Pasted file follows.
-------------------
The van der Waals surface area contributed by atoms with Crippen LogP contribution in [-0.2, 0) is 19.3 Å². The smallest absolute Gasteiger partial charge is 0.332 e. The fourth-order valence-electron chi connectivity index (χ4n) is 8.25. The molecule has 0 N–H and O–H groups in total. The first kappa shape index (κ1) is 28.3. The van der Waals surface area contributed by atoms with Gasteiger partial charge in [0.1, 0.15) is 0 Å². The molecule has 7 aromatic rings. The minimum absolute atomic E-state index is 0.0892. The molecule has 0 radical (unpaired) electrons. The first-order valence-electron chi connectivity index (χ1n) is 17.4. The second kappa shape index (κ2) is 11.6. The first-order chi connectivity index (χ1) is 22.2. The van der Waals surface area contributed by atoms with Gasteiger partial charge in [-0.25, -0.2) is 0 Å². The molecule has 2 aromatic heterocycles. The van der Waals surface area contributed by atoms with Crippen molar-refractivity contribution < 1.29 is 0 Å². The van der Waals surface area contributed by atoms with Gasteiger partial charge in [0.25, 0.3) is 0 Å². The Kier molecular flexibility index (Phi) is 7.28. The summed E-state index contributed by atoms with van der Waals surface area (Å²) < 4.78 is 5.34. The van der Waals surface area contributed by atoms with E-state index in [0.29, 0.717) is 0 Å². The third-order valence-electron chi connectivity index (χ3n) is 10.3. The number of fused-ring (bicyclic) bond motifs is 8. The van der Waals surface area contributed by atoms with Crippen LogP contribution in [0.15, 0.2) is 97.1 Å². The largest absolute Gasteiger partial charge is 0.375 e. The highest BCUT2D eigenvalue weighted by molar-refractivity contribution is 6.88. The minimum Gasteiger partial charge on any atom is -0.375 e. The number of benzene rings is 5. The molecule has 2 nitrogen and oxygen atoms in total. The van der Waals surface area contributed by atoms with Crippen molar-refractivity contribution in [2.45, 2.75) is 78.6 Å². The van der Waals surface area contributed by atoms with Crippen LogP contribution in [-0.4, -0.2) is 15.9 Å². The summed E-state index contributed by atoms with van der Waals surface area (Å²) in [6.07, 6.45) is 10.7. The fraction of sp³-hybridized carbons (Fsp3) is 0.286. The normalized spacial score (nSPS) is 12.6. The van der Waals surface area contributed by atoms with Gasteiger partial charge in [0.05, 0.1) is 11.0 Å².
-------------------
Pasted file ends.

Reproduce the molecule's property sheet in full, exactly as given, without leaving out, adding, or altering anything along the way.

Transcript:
The van der Waals surface area contributed by atoms with Crippen LogP contribution in [-0.2, 0) is 19.3 Å². The smallest absolute Gasteiger partial charge is 0.332 e. The fourth-order valence-electron chi connectivity index (χ4n) is 8.25. The molecule has 0 N–H and O–H groups in total. The first kappa shape index (κ1) is 28.3. The van der Waals surface area contributed by atoms with Gasteiger partial charge in [0.1, 0.15) is 0 Å². The molecule has 7 aromatic rings. The minimum absolute atomic E-state index is 0.0892. The molecule has 0 radical (unpaired) electrons. The first-order valence-electron chi connectivity index (χ1n) is 17.4. The second kappa shape index (κ2) is 11.6. The first-order chi connectivity index (χ1) is 22.2. The van der Waals surface area contributed by atoms with Gasteiger partial charge in [-0.25, -0.2) is 0 Å². The molecule has 2 aromatic heterocycles. The van der Waals surface area contributed by atoms with Crippen molar-refractivity contribution < 1.29 is 0 Å². The van der Waals surface area contributed by atoms with Gasteiger partial charge in [0.25, 0.3) is 0 Å². The Kier molecular flexibility index (Phi) is 7.28. The summed E-state index contributed by atoms with van der Waals surface area (Å²) < 4.78 is 5.34. The van der Waals surface area contributed by atoms with E-state index in [0.29, 0.717) is 0 Å². The third-order valence-electron chi connectivity index (χ3n) is 10.3. The number of fused-ring (bicyclic) bond motifs is 8. The van der Waals surface area contributed by atoms with Crippen LogP contribution in [0.15, 0.2) is 97.1 Å². The largest absolute Gasteiger partial charge is 0.375 e. The highest BCUT2D eigenvalue weighted by molar-refractivity contribution is 6.88. The minimum Gasteiger partial charge on any atom is -0.375 e. The number of benzene rings is 5. The molecule has 2 nitrogen and oxygen atoms in total. The van der Waals surface area contributed by atoms with Crippen molar-refractivity contribution in [2.45, 2.75) is 78.6 Å². The van der Waals surface area contributed by atoms with Crippen LogP contribution in [-0.4, -0.2) is 15.9 Å². The summed E-state index contributed by atoms with van der Waals surface area (Å²) in [6.07, 6.45) is 10.7. The fraction of sp³-hybridized carbons (Fsp3) is 0.286. The normalized spacial score (nSPS) is 12.6. The van der Waals surface area contributed by atoms with Gasteiger partial charge in [0.05, 0.1) is 11.0 Å².